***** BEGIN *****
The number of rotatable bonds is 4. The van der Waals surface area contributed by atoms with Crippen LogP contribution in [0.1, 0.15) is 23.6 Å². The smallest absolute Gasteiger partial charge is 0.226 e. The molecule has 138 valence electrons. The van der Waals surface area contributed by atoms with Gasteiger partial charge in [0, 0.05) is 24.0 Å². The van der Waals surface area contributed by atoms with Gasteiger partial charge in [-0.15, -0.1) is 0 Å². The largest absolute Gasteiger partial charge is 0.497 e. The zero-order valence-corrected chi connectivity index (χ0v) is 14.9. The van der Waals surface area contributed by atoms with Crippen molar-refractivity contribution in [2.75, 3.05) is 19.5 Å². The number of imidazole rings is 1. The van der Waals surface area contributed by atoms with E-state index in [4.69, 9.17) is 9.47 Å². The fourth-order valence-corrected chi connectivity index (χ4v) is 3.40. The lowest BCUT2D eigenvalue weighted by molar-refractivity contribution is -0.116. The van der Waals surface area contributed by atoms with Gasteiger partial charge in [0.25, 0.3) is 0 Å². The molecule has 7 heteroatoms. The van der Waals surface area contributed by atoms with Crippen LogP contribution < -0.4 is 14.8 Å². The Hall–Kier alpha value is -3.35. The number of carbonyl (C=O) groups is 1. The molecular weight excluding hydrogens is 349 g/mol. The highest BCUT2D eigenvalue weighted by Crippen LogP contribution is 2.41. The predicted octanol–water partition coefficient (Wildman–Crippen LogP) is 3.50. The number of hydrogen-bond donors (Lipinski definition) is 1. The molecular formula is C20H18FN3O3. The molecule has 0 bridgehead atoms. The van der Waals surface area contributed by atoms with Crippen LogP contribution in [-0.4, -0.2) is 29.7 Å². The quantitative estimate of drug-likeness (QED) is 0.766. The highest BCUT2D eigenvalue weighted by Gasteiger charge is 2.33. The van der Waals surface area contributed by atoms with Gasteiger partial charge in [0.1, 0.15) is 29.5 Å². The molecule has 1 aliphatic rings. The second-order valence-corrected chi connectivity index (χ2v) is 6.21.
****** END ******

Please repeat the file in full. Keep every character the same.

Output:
The number of rotatable bonds is 4. The van der Waals surface area contributed by atoms with Crippen LogP contribution in [0.1, 0.15) is 23.6 Å². The smallest absolute Gasteiger partial charge is 0.226 e. The molecule has 138 valence electrons. The van der Waals surface area contributed by atoms with Gasteiger partial charge in [0, 0.05) is 24.0 Å². The van der Waals surface area contributed by atoms with Gasteiger partial charge in [-0.15, -0.1) is 0 Å². The largest absolute Gasteiger partial charge is 0.497 e. The zero-order valence-corrected chi connectivity index (χ0v) is 14.9. The van der Waals surface area contributed by atoms with Crippen molar-refractivity contribution in [2.75, 3.05) is 19.5 Å². The number of imidazole rings is 1. The van der Waals surface area contributed by atoms with E-state index in [4.69, 9.17) is 9.47 Å². The fourth-order valence-corrected chi connectivity index (χ4v) is 3.40. The lowest BCUT2D eigenvalue weighted by molar-refractivity contribution is -0.116. The van der Waals surface area contributed by atoms with Gasteiger partial charge in [0.25, 0.3) is 0 Å². The molecule has 7 heteroatoms. The van der Waals surface area contributed by atoms with Crippen LogP contribution < -0.4 is 14.8 Å². The Hall–Kier alpha value is -3.35. The number of carbonyl (C=O) groups is 1. The molecular weight excluding hydrogens is 349 g/mol. The highest BCUT2D eigenvalue weighted by Crippen LogP contribution is 2.41. The predicted octanol–water partition coefficient (Wildman–Crippen LogP) is 3.50. The number of hydrogen-bond donors (Lipinski definition) is 1. The molecular formula is C20H18FN3O3. The molecule has 0 bridgehead atoms. The van der Waals surface area contributed by atoms with Crippen LogP contribution in [-0.4, -0.2) is 29.7 Å². The quantitative estimate of drug-likeness (QED) is 0.766. The highest BCUT2D eigenvalue weighted by Gasteiger charge is 2.33. The van der Waals surface area contributed by atoms with Gasteiger partial charge in [0.1, 0.15) is 29.5 Å². The molecule has 1 aliphatic rings. The second-order valence-corrected chi connectivity index (χ2v) is 6.21.